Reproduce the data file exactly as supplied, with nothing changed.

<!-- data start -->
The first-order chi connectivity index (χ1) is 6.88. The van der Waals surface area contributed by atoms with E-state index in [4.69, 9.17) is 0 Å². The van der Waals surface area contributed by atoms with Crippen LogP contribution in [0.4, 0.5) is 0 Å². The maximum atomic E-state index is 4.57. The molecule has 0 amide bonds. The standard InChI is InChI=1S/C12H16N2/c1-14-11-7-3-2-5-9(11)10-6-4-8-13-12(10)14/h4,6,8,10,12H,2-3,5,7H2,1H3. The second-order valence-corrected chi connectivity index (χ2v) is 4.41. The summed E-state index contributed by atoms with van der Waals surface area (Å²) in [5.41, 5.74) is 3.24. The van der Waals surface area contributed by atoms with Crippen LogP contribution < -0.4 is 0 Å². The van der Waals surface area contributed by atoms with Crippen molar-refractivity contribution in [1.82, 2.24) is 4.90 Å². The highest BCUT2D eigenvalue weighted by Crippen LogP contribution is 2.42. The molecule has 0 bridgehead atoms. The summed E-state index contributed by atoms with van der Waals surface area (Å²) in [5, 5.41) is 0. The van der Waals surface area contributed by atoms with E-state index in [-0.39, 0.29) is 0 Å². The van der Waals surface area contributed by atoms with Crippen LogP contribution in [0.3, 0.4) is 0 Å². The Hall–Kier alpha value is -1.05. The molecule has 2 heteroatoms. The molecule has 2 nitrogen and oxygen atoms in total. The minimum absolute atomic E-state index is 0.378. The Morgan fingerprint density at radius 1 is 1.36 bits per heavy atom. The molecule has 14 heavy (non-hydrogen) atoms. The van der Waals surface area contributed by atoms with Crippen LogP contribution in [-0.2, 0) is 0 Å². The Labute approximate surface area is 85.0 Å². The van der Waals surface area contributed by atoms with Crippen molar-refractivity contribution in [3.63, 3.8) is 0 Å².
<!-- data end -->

The first-order chi connectivity index (χ1) is 6.88. The van der Waals surface area contributed by atoms with E-state index in [4.69, 9.17) is 0 Å². The van der Waals surface area contributed by atoms with Crippen LogP contribution in [0.4, 0.5) is 0 Å². The maximum atomic E-state index is 4.57. The molecule has 0 amide bonds. The standard InChI is InChI=1S/C12H16N2/c1-14-11-7-3-2-5-9(11)10-6-4-8-13-12(10)14/h4,6,8,10,12H,2-3,5,7H2,1H3. The second-order valence-corrected chi connectivity index (χ2v) is 4.41. The summed E-state index contributed by atoms with van der Waals surface area (Å²) in [5.41, 5.74) is 3.24. The van der Waals surface area contributed by atoms with Crippen LogP contribution < -0.4 is 0 Å². The van der Waals surface area contributed by atoms with Crippen molar-refractivity contribution in [1.82, 2.24) is 4.90 Å². The highest BCUT2D eigenvalue weighted by Crippen LogP contribution is 2.42. The molecule has 0 bridgehead atoms. The summed E-state index contributed by atoms with van der Waals surface area (Å²) in [5, 5.41) is 0. The van der Waals surface area contributed by atoms with E-state index in [-0.39, 0.29) is 0 Å². The van der Waals surface area contributed by atoms with Crippen LogP contribution in [0.3, 0.4) is 0 Å². The Hall–Kier alpha value is -1.05. The molecule has 2 heteroatoms. The molecule has 2 nitrogen and oxygen atoms in total. The minimum absolute atomic E-state index is 0.378. The Morgan fingerprint density at radius 1 is 1.36 bits per heavy atom. The molecule has 14 heavy (non-hydrogen) atoms. The van der Waals surface area contributed by atoms with Crippen LogP contribution in [-0.2, 0) is 0 Å². The Labute approximate surface area is 85.0 Å². The van der Waals surface area contributed by atoms with Crippen molar-refractivity contribution in [3.63, 3.8) is 0 Å².